Magellan's Blog

Outsourcing Increases for Telco IT

Posted by Carolyn Trinta

Dec 15, 2014 8:00:00 AM

magellanllcIf you’re one of the many telco companies that outsources its IT, you’re not alone. In a recent survey by The Global IT Association for Telecommunications (ETIS) and The Boston Consulting Group (BCG), we see that the outsourcing spend for this industry is slowly on the rise. In 2013, IT outsourcing accounted for 26% of total IT spend, up from 23% in 2012. That might not seem like much of an increase, but it does indicate that telco enterprises are letting go of the idea of handling every IT aspect in house and taking advantage of working with providers who specialize in areas where the corporations may be weak.

Why Companies are Outsourcing More

While there was a backlash a few years ago when big brands like Dell got shamed for their floundering overseas outsourced customer support, corporations are now finding that many IT functions are ideal for outsourcing. While certainly, some tasks are sent overseas, many companies are simply outsourcing to other US companies that focus on a particular skill that the corporation may lack resources in (mobile app development is an excellent example).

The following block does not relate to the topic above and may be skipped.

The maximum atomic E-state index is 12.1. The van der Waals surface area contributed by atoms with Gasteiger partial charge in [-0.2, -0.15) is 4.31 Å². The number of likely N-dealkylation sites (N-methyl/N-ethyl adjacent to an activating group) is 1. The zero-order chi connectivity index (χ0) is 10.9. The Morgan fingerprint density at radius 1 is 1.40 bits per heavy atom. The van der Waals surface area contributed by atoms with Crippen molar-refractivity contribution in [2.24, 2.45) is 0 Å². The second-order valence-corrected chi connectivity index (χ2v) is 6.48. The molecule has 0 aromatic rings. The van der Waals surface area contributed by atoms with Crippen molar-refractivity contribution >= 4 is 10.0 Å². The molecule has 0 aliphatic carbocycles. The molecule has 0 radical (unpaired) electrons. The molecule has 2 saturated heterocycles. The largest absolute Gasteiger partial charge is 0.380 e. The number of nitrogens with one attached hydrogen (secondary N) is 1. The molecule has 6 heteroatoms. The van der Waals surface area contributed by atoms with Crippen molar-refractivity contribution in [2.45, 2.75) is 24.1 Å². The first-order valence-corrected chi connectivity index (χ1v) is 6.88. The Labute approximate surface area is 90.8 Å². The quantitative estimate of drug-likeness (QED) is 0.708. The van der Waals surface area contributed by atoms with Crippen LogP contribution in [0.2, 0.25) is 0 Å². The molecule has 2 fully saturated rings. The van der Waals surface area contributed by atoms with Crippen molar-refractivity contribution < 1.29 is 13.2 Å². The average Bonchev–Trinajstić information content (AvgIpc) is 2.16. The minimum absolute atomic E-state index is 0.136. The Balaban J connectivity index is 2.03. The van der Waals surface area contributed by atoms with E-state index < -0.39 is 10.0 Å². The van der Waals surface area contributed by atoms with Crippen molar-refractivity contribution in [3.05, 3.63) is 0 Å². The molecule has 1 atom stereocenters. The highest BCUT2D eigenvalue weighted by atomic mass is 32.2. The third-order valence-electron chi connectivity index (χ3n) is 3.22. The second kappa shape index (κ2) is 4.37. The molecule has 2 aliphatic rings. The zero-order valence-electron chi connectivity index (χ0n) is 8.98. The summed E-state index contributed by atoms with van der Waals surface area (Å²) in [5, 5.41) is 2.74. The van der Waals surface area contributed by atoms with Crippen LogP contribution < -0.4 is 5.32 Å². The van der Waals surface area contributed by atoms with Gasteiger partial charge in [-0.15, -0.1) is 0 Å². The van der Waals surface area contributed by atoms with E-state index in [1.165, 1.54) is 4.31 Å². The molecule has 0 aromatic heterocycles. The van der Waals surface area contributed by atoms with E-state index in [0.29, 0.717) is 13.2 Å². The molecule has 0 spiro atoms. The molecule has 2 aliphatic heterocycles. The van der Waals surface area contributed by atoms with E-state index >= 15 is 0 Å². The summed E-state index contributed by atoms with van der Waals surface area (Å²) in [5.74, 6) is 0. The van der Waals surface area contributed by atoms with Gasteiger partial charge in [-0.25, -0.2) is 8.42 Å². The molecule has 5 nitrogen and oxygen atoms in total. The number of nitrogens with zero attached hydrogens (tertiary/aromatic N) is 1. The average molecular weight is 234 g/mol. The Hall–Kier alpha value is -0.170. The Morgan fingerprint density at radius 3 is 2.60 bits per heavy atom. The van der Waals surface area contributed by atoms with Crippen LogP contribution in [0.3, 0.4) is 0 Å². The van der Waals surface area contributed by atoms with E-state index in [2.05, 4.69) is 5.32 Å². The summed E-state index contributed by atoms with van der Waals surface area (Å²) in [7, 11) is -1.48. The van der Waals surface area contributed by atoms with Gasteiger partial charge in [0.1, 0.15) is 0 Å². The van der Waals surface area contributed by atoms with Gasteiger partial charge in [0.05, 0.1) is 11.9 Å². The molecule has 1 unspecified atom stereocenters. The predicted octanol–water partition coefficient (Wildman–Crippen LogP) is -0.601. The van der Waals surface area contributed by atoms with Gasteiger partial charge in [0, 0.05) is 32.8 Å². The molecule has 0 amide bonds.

In the survey, participants cited their reasons for outsourcing to include:

      Cost reduction

      Accessing new skills

      Reducing speed to market

      Decreasing head count

It should be no surprise that 36% of participants in the survey said savings was their top motivator for outsourcing. And while outsourcing hasn’t always statistically proven to reduce IT spend, in this survey, the data seems to indicate that the correlation between outsourcing and high IT spend is weaker than in past years.

BCG
Image: BCG Perspectives


Getting closer to reducing costs with outsourcing may come with telcos having a better grasp on how to leverage outsourcing. Many opt for a “partial outsourcing” model, keeping some IT tasks in-house and outsourcing others. Another reason for this weakened correlation may simply be that all IT costs have come down in recent years.

What Are Telcos Outsourcing?

It varies from one company to another, but the vast majority of telcos — at least those surveyed — focus their outsourcing funds on four key areas: 

      Application maintenance (52% outsourced)

      Support and training (44% outsourced)

      Application development (40% outsourced)

      IT infrastructure (34% outsourced)

The benefits to outsourcing are ample. Because telcos don’t focus on niche IT activities like mobile app development or training, they may get better results if they outsource these areas to companies that specialize on these activities. And the cost savings are there, especially if a company attempts to take on a task it has no skills in. I’ve written before about companies that try to build a mobile app in house and then come to Magellan after they’ve botched it. Those failed efforts cost time and money, so going straight to an outsourced provider can skip all the heartburn and get a finished, viable product out to market faster.